Anthropology Dept. Forms Eight Committees in Response to Harassment and Gender Bias Concerns
Harvard Cancels Summer 2021 Study Abroad Programming
UC Showcases Project Shedding Light on How Harvard Uses Student Data
Four Bank Robberies Strike Cambridge in Three Weeks
After a Rocky Year, Harvard Faces an Uncertain Economic Climate in 2021, Hollister Says
UPDATED: May 4, 2017 at 10:00 p.m.
The collaboration policy in Harvard’s flagship introductory computer science course was sufficiently vague that students accused of academic dishonesty may have unintentionally violated it, according to former students and course staff.
The Crimson reported Wednesday that more than 60 undergraduates enrolled this fall in Computer Science 50: “Introduction to Computer Science I” faced the Honor Council, the administrative body charged with adjudicating issues of academic dishonesty. The wave of academic dishonesty cases stretched the Honor Council to its limit and represents a marked increase in cases from the course this year.
Though the course sums up its policy on academic integrity as “be reasonable,” roughly 20 former students and course staff said it was sometimes difficult to determine exactly what that meant.
One student, whom The Crimson has granted anonymity to discuss confidential Honor Council proceedings, took the course last fall and was subsequently called before the Honor Council. The student said he thought the help he had given his friends fell well within the course’s collaboration policy.
“I thought that I was never breaking the rules. The only times that I worked with other people was when I was helping them with their code,” the student said. “All the things I was doing seemed under the reasonable policy in the syllabus, that’s what I tried to explain to the Honor Council.”
Consistently one of the most popular courses at Harvard, CS50 is known for an unconventional atmosphere, complete with puppets, flashy promotional videos, and corporate-sponsored events. The course holds crowded office hours several times a week, and encourages students to seek help from course staff, as well as feedback from their peers. CS50 head instructor David J. Malan ’99—who met with Honor Council members to discuss academic integrity within the class—did not respond to repeated requests for comment for this story.
“The class is intended to be very collaborative, very ‘work with your friends, stay up late all night, listen to music,’ and it’s all a big party except you also hate yourself because the p-set is due in an hour,” Mark D. Grozen-Smith ’15, a former CS50 Teaching Fellow, said.
CS50’s website states that “the course recognizes that interactions with classmates and others can facilitate mastery of the course’s material, [but] there remains a line between enlisting the help of another and submitting the work of another.”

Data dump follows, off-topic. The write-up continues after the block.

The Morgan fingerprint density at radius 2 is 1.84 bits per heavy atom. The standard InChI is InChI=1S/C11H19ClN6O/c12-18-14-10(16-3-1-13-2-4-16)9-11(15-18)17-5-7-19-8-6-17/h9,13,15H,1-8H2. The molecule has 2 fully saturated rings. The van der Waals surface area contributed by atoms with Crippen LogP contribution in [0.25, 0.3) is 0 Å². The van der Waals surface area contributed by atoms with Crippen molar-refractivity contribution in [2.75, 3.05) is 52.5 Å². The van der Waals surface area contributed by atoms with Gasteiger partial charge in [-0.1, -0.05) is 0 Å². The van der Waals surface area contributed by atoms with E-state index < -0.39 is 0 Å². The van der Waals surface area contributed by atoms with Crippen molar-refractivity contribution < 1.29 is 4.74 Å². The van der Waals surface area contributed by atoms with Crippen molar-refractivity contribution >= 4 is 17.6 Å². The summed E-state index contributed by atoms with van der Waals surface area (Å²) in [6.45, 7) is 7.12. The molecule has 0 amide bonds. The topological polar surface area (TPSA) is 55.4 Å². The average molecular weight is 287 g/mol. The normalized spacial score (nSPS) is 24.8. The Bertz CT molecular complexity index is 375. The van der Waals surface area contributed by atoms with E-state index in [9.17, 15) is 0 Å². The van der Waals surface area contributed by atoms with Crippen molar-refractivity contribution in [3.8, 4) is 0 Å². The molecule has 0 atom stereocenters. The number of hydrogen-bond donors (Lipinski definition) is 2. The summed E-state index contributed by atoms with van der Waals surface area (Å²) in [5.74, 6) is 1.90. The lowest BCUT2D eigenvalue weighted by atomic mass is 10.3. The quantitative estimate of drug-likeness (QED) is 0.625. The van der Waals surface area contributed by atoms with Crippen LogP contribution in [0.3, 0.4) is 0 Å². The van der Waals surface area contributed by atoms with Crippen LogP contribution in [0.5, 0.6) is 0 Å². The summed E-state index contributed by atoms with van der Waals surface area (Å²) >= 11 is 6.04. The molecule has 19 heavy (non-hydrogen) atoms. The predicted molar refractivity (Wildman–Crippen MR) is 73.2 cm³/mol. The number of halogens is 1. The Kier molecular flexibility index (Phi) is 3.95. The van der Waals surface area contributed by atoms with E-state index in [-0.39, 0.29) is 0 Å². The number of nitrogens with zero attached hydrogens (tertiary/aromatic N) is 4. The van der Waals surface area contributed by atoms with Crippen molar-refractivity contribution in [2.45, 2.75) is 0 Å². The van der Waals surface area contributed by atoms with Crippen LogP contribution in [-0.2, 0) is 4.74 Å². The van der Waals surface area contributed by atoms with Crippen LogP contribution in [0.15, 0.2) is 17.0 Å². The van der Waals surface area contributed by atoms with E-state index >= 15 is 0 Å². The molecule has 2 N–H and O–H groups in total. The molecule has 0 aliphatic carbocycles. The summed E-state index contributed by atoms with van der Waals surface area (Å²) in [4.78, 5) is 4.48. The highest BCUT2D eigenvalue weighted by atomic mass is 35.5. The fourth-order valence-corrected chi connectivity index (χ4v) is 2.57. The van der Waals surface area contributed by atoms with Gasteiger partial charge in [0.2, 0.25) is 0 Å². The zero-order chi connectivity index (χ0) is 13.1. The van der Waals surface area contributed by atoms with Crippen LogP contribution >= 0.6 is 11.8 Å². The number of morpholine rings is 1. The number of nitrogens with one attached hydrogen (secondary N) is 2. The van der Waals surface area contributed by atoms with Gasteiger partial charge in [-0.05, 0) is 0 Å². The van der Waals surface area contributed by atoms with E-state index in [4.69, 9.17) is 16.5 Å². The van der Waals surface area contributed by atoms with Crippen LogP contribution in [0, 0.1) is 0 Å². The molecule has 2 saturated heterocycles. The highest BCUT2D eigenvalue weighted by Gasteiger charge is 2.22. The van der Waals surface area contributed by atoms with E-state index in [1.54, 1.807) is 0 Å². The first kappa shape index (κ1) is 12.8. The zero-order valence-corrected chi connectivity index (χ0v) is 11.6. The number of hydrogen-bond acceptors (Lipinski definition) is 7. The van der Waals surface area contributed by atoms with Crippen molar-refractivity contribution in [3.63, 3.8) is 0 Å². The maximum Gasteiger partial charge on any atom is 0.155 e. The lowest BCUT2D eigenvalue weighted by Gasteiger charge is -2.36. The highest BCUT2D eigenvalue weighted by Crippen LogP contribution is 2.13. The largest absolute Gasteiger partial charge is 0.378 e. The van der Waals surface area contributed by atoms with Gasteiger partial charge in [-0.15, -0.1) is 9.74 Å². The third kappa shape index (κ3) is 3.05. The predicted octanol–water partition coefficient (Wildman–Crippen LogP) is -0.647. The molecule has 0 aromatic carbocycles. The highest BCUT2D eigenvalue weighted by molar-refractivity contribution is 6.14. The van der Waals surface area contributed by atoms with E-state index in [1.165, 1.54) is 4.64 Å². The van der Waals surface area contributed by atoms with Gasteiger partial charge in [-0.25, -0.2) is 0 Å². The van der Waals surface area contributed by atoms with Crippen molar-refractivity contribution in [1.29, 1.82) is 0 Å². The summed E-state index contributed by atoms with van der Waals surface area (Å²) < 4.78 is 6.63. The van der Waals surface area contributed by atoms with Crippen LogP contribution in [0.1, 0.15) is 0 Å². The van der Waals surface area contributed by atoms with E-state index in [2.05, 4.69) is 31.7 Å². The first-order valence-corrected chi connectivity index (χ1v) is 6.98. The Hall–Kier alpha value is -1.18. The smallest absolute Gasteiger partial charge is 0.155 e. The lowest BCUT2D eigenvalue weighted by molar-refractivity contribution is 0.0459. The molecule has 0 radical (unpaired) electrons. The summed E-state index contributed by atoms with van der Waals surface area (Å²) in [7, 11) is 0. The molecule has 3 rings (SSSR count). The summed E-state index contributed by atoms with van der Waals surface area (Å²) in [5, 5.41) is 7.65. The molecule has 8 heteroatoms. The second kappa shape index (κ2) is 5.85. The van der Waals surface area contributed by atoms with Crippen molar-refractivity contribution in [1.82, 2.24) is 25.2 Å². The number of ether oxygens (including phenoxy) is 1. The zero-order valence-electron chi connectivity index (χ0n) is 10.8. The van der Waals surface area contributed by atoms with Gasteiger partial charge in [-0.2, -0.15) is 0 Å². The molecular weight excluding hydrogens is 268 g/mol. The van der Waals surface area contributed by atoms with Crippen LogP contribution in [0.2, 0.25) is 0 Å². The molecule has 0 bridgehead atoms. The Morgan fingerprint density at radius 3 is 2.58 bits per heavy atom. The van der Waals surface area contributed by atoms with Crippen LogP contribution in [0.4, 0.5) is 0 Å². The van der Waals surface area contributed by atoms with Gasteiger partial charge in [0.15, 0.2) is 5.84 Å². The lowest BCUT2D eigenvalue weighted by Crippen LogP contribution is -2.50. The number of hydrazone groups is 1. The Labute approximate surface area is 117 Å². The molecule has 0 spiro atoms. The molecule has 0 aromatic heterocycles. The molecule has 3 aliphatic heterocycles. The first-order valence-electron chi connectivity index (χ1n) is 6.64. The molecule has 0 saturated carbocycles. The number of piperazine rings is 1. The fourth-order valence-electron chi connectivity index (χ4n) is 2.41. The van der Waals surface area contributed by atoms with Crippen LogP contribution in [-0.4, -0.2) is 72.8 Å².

Eighteen former CS50 students, though, said they thought this line was unclear at times.
Diondra A. Dilworth ’18, who took CS50, said students new to computer science risk unintentionally coming across answers online when trying to look up information.
“It's really common for people in the computer science field to look to the internet for help, because it is a computer field. For younger users, it might be more difficult to discern what is information that's pushing them in the right direction, and information that’s just actually solving the problem,” Dilworth said.
Dilworth was also skeptical that the dozens of students who faced Honor Council investigation were intentionally cheating. In some cases, code for CS50 problem sets are available online.
“I don’t think people are, like, trying to cheat or anything, it’s encouraged to look for help elsewhere, and sometimes that help just gives you too much of the answer,” she said.
One Teaching Fellow for CS50, who was also granted anonymity to discuss academic integrity cases, agreed that the the policy was too vague.
Derek M. Taylor ’20 said that while he thought instructions from the teaching staff could have been more specific, he is skeptical that there is a clear solution to the policy’s perceived vagueness.
“You have to preserve the idea of something being someone else’s intellectual property versus it being your own. I don’t think ‘be reasonable’ really conveys that idea that well,” said Taylor. “But I think at the same time the CS50 staff behind that shouldn’t stray in the direction of trying to codify and quantify the boundaries, because I don’t think there are boundaries that can be quantified.”
Grozen-Smith took a similar stance, defending the policy’s open-endedness.
“I don’t think that’s really a problem. I think it is vague, but I think it’s also intentionally vague because in certain situations it’s okay to share a couple lines of code,” Grozen-Smith said. “In other situations, this one line of code is the entire problem, so you shouldn’t be talking or even looking at what the person did.”
Raphael Rouvinov ’19, a CS50 Teaching Fellow, said CS50’s course policies are fairly standard across all computer science courses at the College.
Yoav Shaked ’17 also said that getting in trouble with the course was easily avoidable.
“The teaching staff in CS50 is extremely talented. There's so many resources out there for you there's no reason to dodge the system,” Shaked said.
—Staff writer Hannah Natanson contributed to the reporting of this story.
—Staff writer Graham W. Bishai can be reached at email@example.com. Follow him on Twitter @GrahamBishai.
—Staff writer Derek G. Xiao can be reached at firstname.lastname@example.org. Follow him on Twitter @derekgxiao.
Want to keep up with breaking news? Subscribe to our email newsletter.